Given the sanction to things like cover bands and parody songs, there might be more protection than people think. Given all the chatter about the laws and how they apply to music, Hassan Taher acknowledges that the debate about this issue won’t be settled overnight.
There are a lot of questions surrounding AI right now. Can we envision a world where we don’t need music stars? What if all of our favorite songs are eventually made by AI? Hassan Taher comments that AI is already ubiquitous when it comes to touching up content, whether that’s sound, text, or audio, but that’s different than taking the place of a real human artist.
The success or failure of new media, whether a movie or an album, is based on how enjoyable it is to watch or listen to. There are some people who will demand that they only want the “real thing” made by a human artist, but how deep does that desire go, and can it be replaced over time with enough exposure to AI content? These questions are still up in the air.
For professionals in the music industry, much of the discussion comes down to creation versus manifestation. It’s much easier to bring an idea to life than it was before, thanks to technology programs that are essentially anticipating what you’re looking for and providing it in an instant.
For experts like Taher, it seems clear that more people need to jump in on this matter — and fast. If there’s going to be any kind of clear resolution moving forward, there needs to be more communication between artists, tech developers, and rights holders. The more they’re kept apart (which is, unfortunately, the status quo in the industry), the more likely we are to see tragedies unfold. It will ultimately mean that a small group of people are controlling the direction of music, and they may well have their own best interests at heart.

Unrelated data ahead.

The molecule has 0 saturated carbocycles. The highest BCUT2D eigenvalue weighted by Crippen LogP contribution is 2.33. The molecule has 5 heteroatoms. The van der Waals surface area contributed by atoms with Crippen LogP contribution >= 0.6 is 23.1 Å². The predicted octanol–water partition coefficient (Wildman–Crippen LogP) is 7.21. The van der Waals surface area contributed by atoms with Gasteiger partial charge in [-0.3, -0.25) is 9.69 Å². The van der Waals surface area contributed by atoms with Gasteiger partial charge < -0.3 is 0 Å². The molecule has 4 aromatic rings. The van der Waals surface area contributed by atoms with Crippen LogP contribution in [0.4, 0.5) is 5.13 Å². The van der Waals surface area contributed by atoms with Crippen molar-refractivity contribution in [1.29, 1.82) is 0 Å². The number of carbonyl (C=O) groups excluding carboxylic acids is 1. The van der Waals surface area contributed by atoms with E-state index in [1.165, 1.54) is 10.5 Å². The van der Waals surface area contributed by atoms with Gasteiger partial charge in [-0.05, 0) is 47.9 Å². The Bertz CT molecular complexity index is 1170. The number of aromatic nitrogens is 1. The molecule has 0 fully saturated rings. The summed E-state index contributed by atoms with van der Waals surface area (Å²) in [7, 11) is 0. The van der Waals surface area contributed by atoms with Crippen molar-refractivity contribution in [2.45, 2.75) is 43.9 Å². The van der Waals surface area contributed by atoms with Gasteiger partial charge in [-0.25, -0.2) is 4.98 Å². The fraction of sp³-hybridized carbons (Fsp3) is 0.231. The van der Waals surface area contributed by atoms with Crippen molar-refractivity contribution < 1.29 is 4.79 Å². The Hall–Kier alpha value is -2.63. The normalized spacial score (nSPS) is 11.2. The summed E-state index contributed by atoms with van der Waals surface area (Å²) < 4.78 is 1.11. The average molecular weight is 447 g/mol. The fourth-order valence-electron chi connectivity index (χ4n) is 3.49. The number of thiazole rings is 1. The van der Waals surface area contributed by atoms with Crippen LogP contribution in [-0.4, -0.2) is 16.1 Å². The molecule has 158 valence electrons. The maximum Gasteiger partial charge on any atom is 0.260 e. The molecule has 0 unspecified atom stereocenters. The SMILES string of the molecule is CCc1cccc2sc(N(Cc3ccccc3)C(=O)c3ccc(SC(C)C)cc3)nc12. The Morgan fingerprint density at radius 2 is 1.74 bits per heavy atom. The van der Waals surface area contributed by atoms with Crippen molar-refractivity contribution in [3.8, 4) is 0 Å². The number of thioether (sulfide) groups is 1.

Ghostwriter977 specifically chose two artists who are likely to feel unthreatened by AI. Their talents and fan base are so vast that they’re unlikely to see drastic cuts to either their revenue or their reputation. Taher says that there’s a lot more at stake for other musicians, though. AI can pump out mediocre music in volumes, which will likely result in a flood of unoriginal but ultimately usable music. If the music libraries balloon, it will kill the demand for working musicians who count on that income to pay their bills.
As with nearly every tool, it comes down to who’s wielding it. AI might drain creativity from artists, but it could also be used to streamline the creative process and make it more effective.
There are plenty of people out there who view AI as a cloaked thief in the night. For Taher, there’s more going on, regardless of whether it’s a song, a line of code, or a novel. As a noted personality and storyteller, he wants people to understand how to use AI responsibly and why it doesn’t have to mean the death of original thought. He encourages everyone to discover what it can do, so they can decide what they ultimately want it to do.